Hugh's mom didn't remarry. She took up homesteading in the family’s condo in Vail, where she worked part-time selling fractional ownership in luxury properties. In her free time she skied, played tennis and pressed the limits of her rediscovered sexuality. Documenting her erotic proclivities on high-def video, she was able to share her passions with an eager worldwide audience. Her maiden name didn't ring any bells, but at the mention of Ms. Mountaintops, eyes went wide and mouths made the O shape.
Tired of staring at the wine, Hugh sighed and looked at the floor. Everything reminded him of his wedding day; even his shoes betrayed him and sent him thinking back. They were rented black loafers with elastic bands that automatically adjusted from size 9.5 to 11.5. This was a shoe that would fit eighty-five percent of the male population. He died with them on and was now stuck with them for all eternity. Rubbing the scuffs on the toes, he wondered how they got there. Were they from him, on his wedding day, or from some other groom who rented them? Some other groom who was still alive, probably still married, maybe even still in love?
Hugh's childhood was unremarkable. He spent a lot of time pretending to be sick so he could stay home and play video games. At the age of twelve he waited in line with his best friend’s family to see the first
movie on opening night. The movie made a huge impact on him but by recess the next day he had come to the soul-crushing realization that no matter how hard he tried, he would never become a Jedi, and worse, he would never own a real light saber.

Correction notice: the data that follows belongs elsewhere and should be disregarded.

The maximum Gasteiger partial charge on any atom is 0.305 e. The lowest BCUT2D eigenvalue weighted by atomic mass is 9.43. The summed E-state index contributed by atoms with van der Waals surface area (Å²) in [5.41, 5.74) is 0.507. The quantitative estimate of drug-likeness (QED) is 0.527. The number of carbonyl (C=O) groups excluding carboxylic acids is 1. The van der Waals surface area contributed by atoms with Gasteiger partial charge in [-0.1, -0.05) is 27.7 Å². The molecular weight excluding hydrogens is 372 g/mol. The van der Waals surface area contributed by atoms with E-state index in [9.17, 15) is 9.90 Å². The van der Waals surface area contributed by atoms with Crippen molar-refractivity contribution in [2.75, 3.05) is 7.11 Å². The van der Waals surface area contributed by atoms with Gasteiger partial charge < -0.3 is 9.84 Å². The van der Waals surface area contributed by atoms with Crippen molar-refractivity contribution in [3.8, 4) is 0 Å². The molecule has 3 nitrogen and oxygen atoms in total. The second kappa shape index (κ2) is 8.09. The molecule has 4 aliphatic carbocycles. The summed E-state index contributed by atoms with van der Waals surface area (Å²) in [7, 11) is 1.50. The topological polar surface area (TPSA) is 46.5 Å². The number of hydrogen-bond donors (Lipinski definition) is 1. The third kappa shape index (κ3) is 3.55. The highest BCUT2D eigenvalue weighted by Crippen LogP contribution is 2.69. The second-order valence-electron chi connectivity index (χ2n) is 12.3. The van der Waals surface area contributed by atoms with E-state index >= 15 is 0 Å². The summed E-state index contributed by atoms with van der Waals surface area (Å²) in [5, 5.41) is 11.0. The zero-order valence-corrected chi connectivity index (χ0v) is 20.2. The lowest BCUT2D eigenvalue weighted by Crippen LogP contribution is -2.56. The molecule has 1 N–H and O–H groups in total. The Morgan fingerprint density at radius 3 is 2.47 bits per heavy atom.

He wasn't much of an athlete in high school so he turned to performing rock and roll to woo the ladies. When that didn't work he defaulted to being the guy who could score booze and sometimes weed. His parents would leave him alone for long stretches while they traveled to beach resorts. He leveraged this abandonment into an above-average amount of adolescent heavy petting and dry humping. On December 27, halfway through his junior year of high school, he sealed the deal with a drunk college girl nicknamed Crash who was home visiting for the holidays.
High school blended into college. He was often criticized for not applying himself but he was under the impression that if he tried too hard in college he'd burn out and be useless to the real world.
After graduation he moved home and took a job at a local sporting goods store, where for some reason he was required to wear a shirt and tie while selling kayaks, fishing poles and complicated ski jackets. Still not sure what to do with his life, he would take his lunch break at the local library and page through magazines and books, trying to get a clue or just a hint of his true calling. Nothing grabbed him, but he liked the library and went back to school and got a master’s in library science. Eventually he got a job working at a posh law library at a private university, an institution that catered to the sons and daughters of successful attorneys who didn't want their children's lack of wits to be exposed at a more prestigious, well-known school.
His love life was frustrating. He kept trying to date law students who were younger and on a path to being better than him. He was lonely, terribly lonely. Then, on a whim, one Friday after work he followed a group of rather attractive hair stylists into an Applebee’s. To be honest, they weren't all attractive, but they had all made a special effort to look good in skirts and heels, hair done up in fancy dos. There was one girl in the mix who was a natural beauty. Maybe it was the first few sips of choco-rita, but he swore it was love at first sight.